Gerstner recognizes that decentralization is sometimes a good thing, but thinks in some ways the trend has gone to far in business—some business functions may be efficient to centralize:
(p. 246) I’m thinking here of common customer databases, common fulfillment systems, common parts numbering systems, and common customer relationship management systems that permit your customer-service people to provide integrated information about everything a customer does with our company.
On the surface it would seem that these are logical and powerful things to do in an enterprise. Nevertheless, they usually require profit-center managers to do something very hard—relinquish some of the control they have over how they run their business. Staff executives, consultants, or reengineering teams cannot do this without active line management involvement. The CEO and top management have got to be deeply involved, reach tough-minded conclusions, then ensure that those decisions are enforced and executed across the enterprise. It takes guts, it takes time, and it takes superb execution.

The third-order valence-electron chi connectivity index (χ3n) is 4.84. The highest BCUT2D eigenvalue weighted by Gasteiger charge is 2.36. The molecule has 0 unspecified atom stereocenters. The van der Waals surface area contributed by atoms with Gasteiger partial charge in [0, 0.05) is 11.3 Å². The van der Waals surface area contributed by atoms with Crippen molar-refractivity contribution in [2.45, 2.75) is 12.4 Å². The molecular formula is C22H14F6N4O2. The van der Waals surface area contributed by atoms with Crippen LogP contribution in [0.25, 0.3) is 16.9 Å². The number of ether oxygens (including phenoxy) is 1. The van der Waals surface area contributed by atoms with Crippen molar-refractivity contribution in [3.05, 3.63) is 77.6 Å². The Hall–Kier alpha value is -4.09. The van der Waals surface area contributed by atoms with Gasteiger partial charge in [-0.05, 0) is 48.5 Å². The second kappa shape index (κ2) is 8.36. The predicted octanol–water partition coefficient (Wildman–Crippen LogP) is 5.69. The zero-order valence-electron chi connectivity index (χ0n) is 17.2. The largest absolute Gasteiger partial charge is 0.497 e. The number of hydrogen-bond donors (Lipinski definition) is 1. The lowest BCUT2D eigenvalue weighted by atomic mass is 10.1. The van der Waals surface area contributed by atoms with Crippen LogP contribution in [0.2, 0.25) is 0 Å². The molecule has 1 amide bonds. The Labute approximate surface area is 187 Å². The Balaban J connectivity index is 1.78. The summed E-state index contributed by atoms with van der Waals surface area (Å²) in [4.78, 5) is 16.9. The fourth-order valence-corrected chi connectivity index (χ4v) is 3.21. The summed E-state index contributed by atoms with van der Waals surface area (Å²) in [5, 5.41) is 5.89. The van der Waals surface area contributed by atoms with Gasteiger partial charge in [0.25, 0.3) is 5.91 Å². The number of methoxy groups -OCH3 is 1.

Reference to the book:
Gerstner, Louis V., Jr. Who Says Elephants Can’t Dance? Leading a Great Enterprise through Dramatic Change. New York: HarperCollins, 2002.